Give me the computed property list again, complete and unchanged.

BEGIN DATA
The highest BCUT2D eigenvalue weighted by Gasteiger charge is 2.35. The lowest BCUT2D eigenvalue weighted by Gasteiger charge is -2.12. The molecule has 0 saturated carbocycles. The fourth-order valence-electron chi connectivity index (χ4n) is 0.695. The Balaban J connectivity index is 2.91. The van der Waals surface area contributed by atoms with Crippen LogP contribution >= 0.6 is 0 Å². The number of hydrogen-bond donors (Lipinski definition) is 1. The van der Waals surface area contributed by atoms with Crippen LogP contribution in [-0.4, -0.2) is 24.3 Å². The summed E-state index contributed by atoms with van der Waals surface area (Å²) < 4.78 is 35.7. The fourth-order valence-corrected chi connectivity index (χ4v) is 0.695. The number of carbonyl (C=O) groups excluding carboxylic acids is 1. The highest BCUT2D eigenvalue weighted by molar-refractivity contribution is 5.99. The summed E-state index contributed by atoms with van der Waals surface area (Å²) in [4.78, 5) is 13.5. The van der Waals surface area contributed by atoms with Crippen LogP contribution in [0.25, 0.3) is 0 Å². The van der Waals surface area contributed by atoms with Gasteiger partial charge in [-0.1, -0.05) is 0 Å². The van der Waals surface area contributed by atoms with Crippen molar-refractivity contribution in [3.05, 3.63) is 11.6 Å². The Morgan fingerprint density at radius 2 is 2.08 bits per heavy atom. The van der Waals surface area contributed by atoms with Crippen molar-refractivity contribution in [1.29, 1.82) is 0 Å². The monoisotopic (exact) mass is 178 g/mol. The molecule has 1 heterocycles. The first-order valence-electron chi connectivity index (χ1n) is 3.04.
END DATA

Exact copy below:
The highest BCUT2D eigenvalue weighted by Gasteiger charge is 2.35. The lowest BCUT2D eigenvalue weighted by Gasteiger charge is -2.12. The molecule has 0 saturated carbocycles. The fourth-order valence-electron chi connectivity index (χ4n) is 0.695. The Balaban J connectivity index is 2.91. The van der Waals surface area contributed by atoms with Crippen LogP contribution >= 0.6 is 0 Å². The number of hydrogen-bond donors (Lipinski definition) is 1. The van der Waals surface area contributed by atoms with Crippen LogP contribution in [-0.4, -0.2) is 24.3 Å². The summed E-state index contributed by atoms with van der Waals surface area (Å²) < 4.78 is 35.7. The fourth-order valence-corrected chi connectivity index (χ4v) is 0.695. The number of carbonyl (C=O) groups excluding carboxylic acids is 1. The highest BCUT2D eigenvalue weighted by molar-refractivity contribution is 5.99. The summed E-state index contributed by atoms with van der Waals surface area (Å²) in [4.78, 5) is 13.5. The van der Waals surface area contributed by atoms with Crippen LogP contribution in [0.25, 0.3) is 0 Å². The van der Waals surface area contributed by atoms with Gasteiger partial charge in [-0.1, -0.05) is 0 Å². The van der Waals surface area contributed by atoms with Crippen molar-refractivity contribution in [3.05, 3.63) is 11.6 Å². The Morgan fingerprint density at radius 2 is 2.08 bits per heavy atom. The van der Waals surface area contributed by atoms with Crippen molar-refractivity contribution in [1.29, 1.82) is 0 Å². The monoisotopic (exact) mass is 178 g/mol. The molecule has 1 heterocycles. The first-order valence-electron chi connectivity index (χ1n) is 3.04.